Personal time is part of life and work should respect that daily. Managers and team members should be aware of standing commitments people have outside of work. For instance, if a team member has to pick up children at 5, this should be built into their schedule.

This prevents the anxiety they might experience around having to ask for permission to leave earlier daily. If this time is not respected, that employees’ mood may suffer and in turn affect that of teammates. Team mood, like morale, can be contagious.

Encourage your teams to prioritise their personal lives. In addition to making them more balanced people, the ideas they derive from hobbies and interactions with other people can flow back into their work.

Stay connected with remote employees

Remote work is the new normal and workplaces can now have teams made up of staff spanning the globe. But these teams, despite being remote, need to know that their managers and teammates are there for them. Feeling isolated, lacking in social connection with teammates can lead to a quick decline in mood.

Managers can put in place a number of habits to improve team mood. Some of these include team bonding and staying in touch. Improve team mood by making sure the team spends time together. First, this will build team trust, an important factor for morale, mood and productivity.

Make it easy for people to connect by having a video call daily. Seeing and talking to each other helps to cement the feeling of openness.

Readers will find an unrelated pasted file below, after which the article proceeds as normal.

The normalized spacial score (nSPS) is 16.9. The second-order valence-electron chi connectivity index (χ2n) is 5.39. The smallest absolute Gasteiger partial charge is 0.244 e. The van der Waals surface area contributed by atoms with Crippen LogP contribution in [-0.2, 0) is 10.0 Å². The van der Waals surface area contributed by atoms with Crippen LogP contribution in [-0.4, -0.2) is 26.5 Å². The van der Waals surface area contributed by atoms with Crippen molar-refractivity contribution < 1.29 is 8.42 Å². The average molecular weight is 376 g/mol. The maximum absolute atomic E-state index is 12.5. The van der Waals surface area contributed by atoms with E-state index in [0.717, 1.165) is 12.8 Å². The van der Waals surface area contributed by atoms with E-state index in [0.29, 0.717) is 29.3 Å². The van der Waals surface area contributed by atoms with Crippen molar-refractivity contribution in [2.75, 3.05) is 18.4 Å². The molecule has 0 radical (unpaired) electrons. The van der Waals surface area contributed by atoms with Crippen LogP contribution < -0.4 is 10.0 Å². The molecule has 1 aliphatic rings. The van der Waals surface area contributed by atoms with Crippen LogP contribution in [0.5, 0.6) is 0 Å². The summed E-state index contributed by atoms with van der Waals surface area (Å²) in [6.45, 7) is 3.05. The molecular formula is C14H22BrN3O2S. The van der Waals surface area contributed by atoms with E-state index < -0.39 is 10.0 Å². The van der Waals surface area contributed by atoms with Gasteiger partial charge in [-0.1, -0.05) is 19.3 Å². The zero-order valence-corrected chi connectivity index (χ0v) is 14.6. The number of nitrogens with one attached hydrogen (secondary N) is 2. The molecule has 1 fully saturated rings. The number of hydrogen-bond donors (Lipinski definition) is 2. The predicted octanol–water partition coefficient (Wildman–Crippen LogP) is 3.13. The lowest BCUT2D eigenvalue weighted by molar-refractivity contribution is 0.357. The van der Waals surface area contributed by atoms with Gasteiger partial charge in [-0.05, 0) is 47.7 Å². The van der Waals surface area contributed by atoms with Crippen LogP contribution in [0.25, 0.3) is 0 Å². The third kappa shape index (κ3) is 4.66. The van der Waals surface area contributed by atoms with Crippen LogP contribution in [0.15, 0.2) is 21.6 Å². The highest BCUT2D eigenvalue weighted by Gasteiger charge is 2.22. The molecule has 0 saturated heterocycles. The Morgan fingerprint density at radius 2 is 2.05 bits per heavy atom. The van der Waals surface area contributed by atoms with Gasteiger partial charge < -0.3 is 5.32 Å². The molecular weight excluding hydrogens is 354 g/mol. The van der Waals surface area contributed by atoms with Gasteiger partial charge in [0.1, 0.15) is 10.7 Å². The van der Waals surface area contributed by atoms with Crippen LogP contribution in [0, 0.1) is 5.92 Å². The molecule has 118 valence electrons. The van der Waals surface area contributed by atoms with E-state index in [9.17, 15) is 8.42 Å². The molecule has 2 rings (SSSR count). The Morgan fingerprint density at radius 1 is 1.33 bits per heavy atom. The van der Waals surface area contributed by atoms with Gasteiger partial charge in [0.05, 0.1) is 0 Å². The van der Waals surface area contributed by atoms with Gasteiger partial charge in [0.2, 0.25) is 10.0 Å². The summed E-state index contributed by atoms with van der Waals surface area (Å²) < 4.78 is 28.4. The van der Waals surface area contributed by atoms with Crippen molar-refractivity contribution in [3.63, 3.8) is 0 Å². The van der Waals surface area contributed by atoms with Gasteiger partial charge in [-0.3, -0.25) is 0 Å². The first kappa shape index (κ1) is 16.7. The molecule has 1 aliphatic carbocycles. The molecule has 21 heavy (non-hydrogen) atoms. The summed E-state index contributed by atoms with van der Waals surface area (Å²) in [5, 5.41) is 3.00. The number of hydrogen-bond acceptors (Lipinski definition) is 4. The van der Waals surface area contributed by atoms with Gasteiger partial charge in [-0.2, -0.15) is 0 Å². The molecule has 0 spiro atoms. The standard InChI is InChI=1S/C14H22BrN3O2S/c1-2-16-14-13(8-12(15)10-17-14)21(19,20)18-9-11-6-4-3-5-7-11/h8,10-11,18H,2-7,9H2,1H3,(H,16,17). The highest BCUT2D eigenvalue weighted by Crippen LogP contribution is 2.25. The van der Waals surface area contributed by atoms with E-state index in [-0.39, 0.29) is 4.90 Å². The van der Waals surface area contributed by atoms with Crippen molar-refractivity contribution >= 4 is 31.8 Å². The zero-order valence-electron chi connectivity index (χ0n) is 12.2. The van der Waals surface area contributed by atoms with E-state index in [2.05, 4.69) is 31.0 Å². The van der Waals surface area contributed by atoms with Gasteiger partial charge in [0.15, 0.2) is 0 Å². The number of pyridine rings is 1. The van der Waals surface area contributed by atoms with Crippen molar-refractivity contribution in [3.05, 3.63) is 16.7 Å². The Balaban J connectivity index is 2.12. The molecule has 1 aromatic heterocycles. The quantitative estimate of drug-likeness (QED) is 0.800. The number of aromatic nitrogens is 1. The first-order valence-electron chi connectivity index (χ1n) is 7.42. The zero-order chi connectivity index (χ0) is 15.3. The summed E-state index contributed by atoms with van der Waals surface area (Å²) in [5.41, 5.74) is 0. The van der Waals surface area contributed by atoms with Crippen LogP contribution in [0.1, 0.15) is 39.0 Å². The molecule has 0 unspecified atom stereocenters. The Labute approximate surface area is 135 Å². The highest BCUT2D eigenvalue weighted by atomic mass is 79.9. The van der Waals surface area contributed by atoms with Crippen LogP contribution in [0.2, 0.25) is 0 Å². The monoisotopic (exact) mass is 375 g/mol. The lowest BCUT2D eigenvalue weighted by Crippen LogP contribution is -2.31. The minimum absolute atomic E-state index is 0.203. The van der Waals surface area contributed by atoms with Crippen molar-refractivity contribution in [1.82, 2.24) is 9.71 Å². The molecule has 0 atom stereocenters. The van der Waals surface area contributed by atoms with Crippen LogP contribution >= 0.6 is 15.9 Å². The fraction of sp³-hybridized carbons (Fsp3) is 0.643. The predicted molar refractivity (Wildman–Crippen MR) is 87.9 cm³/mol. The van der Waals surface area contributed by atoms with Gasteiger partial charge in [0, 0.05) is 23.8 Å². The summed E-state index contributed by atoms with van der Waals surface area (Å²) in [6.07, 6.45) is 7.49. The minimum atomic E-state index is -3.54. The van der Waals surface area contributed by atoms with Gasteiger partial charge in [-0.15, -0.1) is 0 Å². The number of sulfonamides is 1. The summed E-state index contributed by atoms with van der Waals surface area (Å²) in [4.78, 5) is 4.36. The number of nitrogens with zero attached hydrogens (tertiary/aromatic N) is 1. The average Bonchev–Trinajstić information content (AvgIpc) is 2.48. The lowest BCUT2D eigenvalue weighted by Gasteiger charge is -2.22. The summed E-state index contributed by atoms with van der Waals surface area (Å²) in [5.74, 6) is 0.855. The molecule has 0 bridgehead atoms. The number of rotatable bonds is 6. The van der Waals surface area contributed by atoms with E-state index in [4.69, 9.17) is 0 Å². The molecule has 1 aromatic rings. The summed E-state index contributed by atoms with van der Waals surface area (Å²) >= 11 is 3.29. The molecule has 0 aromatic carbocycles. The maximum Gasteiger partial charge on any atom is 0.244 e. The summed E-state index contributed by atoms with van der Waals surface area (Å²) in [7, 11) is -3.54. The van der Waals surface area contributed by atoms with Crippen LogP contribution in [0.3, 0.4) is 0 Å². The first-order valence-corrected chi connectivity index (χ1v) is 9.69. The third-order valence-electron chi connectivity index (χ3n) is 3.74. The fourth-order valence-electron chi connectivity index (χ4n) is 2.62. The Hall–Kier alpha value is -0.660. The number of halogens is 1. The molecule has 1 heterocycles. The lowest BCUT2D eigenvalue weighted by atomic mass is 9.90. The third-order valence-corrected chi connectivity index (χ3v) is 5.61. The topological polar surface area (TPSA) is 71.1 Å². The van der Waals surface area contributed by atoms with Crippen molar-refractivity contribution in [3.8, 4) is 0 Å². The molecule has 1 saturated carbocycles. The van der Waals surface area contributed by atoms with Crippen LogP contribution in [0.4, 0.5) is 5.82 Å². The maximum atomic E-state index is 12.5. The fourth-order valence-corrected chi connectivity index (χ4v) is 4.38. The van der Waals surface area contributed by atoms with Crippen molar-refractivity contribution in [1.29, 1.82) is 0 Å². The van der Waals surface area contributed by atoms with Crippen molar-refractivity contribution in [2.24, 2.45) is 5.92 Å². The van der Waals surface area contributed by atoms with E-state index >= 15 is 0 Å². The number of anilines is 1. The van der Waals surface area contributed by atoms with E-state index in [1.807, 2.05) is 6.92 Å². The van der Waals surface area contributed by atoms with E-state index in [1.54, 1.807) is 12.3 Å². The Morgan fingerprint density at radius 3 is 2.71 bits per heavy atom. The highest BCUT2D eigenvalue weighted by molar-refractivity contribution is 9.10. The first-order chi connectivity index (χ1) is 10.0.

Provide nutritious meals and snacks

Research supports the fact that food indeed does affect mood. While some foods have the ability to make you feel alert, others can support the opposite feeling. One of the daily habits to improve your team mood that you can adopt is providing nutritious meals.

Make sure you have fruits and vegetables on the menu or in the canteen. Offer teams education about the benefits of these foods so they know why they should eat them. Simply adding them to the menu without education on the benefits may lead to some people ignoring them. Eating right will not only support the mental health of your teams, it will support them in being physically fit too.

Have a laugh

A daily habit to improve team mood is to have laughter in the workplace. Laughter makes us feel good due to the release of feel-good hormones, it reduces stress and improves the ability to learn.

It’s true that it is hard to find what makes everyone on the team laugh but the effort counts. Share a meme or a joke you heard. It might arrive at just the time a stressed out colleague needs it.

If you can’t get a laugh, settle for a smile.

In Summary

When it comes to habits to improve team mood, everyone is responsible. The team lead oversees these habits but team members need to live and believe them. In fact, team members can suggest habits that the team can adapt. After all, everyone is responsible for a positive team experience.

Gerald Ainomugisha

Gerald Ainomugisha

Gerald is a freelance writer with a pen that is keen for entrepreneurship, business and technology. When he isn't writing insightful articles on employee engagement and corporate culture, Gerald can be found writing for a number of media outlets.